Special Features and Perspectives
Grand Staircase-Escalante National Monument protects a broad expanse of arid wilderness in Utah's spectacular canyon country. Colorful badlands, sagebrush basins, water-carved canyons of impossible shape, and remote ridges dotted with pinyon pine and juniper harbor the kind of natural quiet absent elsewhere in the lower 48 states. Solitude, space, and rugged beauty abound in this desert Monument totaling more than 1.7 million acres, which include approximately 900,000 acres of Wilderness Study Areas.
Overgrazing, uncontrolled off-road vehicle use, and lack of funds for ORV enforcement and purchase of private land inholdings. See "Protecting the Monument," below.
More about the Monument
The Grand Staircase-Escalante National Monument joins three distinct and gorgeous areas: the Grand Staircase, the Kaiparowits Plateau and the Canyons of the Escalante, and is the second largest National Monument in the lower 48. The Grand Staircase terraces rise in technicolor cliffs aptly named Vermilion, White, Gray and Pink, and illuminate 200 million years of the earth's history. In the Grand Staircase, the Paria River has carved deep valleys and narrow slot canyons, leaving isolated mesas and towering buttes. The Kaiparowits Plateau is made up of rugged canyons and jagged cliffs, and is some of the wildest and most remote country to be found in the United States. And in the Canyons of the Escalante are wide exposures of Navajo Sandstone (also called slickrock) into which the Escalante River has carved deep, winding canyons. Descending from the desert above, one is plunged into a world of sheer, salmon colored cliffs, fertile riparian habitats, and natural bridges.
Other than a few isolated springs and creeks, the broad canyons and sheer cliffs seem inhospitable. Yet even in this harsh landscape are forested benches, thousand year-old junipers and a rich variety of mammals and birds. Because of the area's remoteness and isolation, many plant species have evolved virtually unaltered by human interference.
The Monument's Scientific and Archaeological Treasure Trove
When he established Grand Staircase-Escalante National Monument in 1996, President Clinton set aside an area that contains anywhere from 18,000 to 100,000 archeological sites. Humans have used the lands for at least 8,000 years, beginning with the nomadic Archaics. By 400 CE both the Anasazi and Fremont peoples had settled in the region, evidenced by pithouses, adobe pueblos and some larger villages. Both tribes grew maize and beans and hunted deer, bighorn sheep and rabbits. Several sites represent a rare cultural mingling of the two tribes. Around 1000 CE several new tribes moved into the area, including the Shoshone, ancestors of the Southern Paiutes, Navajo and Apache as well as Kayenta Pueble peoples. Southern Paiutes consider the Monument area their tribal homeland.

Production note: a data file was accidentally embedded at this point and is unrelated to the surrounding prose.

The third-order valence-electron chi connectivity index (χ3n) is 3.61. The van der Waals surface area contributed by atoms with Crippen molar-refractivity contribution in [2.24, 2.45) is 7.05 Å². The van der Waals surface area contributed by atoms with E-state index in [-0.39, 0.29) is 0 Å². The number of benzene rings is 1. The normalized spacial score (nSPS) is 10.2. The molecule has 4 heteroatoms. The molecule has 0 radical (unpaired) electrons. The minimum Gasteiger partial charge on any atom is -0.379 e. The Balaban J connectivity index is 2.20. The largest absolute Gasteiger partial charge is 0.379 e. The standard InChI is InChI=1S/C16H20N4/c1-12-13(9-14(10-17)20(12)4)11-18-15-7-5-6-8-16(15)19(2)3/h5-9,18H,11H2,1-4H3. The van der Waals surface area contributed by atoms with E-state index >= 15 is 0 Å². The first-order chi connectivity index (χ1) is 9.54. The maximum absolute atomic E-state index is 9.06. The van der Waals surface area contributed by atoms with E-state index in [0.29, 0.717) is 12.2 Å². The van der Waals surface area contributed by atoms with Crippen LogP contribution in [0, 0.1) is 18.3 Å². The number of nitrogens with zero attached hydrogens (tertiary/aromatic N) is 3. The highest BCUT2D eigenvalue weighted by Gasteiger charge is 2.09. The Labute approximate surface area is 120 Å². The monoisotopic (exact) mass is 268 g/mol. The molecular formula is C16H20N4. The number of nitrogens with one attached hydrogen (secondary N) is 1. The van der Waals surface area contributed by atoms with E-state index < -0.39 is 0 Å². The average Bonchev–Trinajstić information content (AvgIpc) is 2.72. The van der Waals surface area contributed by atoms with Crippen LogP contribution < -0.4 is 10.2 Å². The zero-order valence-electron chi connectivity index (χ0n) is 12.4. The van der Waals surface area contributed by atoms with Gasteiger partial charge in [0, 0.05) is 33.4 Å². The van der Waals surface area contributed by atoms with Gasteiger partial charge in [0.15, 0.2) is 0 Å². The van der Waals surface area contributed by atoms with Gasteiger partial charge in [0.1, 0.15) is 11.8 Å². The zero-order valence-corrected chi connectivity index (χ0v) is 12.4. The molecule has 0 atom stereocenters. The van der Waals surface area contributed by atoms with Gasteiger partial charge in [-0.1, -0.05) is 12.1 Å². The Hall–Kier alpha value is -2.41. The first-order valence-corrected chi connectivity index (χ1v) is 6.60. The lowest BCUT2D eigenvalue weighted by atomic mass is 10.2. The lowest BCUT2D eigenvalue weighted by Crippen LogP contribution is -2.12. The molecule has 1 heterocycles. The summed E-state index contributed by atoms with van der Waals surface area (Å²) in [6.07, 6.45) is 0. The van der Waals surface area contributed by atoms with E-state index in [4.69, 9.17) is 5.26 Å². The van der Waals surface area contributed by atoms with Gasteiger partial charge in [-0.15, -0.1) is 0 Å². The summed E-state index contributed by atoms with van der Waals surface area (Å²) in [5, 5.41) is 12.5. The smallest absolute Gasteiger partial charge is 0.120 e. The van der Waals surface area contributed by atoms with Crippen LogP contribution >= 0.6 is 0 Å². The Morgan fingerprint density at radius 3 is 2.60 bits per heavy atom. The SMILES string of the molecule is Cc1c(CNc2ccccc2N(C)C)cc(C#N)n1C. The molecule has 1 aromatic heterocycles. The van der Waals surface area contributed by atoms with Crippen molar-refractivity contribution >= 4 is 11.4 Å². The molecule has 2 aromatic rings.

Spanish explorers and aggressive bands of Navajos and Utes beseiged the Paiutes until the Mormons established settlements in the area during the 1860's. Land conflicts arose between Mormon settlers and native tribes, although occasionally the groups worked together cooperatively. John Wesley Powell discovered and named the Escalante River in 1872. By the turn of the century livestock operations were the basis of the local economy in towns bordering the Monument.
Paleontologists also treasure the Monument. The Grand Staircase-Escalante National Monument contains fossils which have yielded more information about land-based ecosystem change at the end of the dinosaur era than almost any other place in the world. While theories already exist about the disappearance of the dinosaurs, one more answer may be locked in the stones of the Monument.
Protecting the Monument
Overgrazing destroys vegetation and off-road vehicle use damages the delicate soils of the Monument; there are not enough rangers, nor sufficient signs, to enforce off-road restrictions. The Monument is particularly vulnerable because much of the ground cover in Grand Staircase is "microbiotic crust," comprised of cyanobacteria, soil mosses and lichens, algae, fungi and bacteria. This living soil protects the soil underneath from wind and erosion and is very fragile. These crusts form the foundation upon which much of the ecosystem depends.
Remote as the area seems, development is a viable threat. Several key parcels of sensitive land in Grand Staircase-Escalante are privately owned; without money for acquisition, land like Calf Creek, could become home to motels and fast food chains right in the heart of the Monument.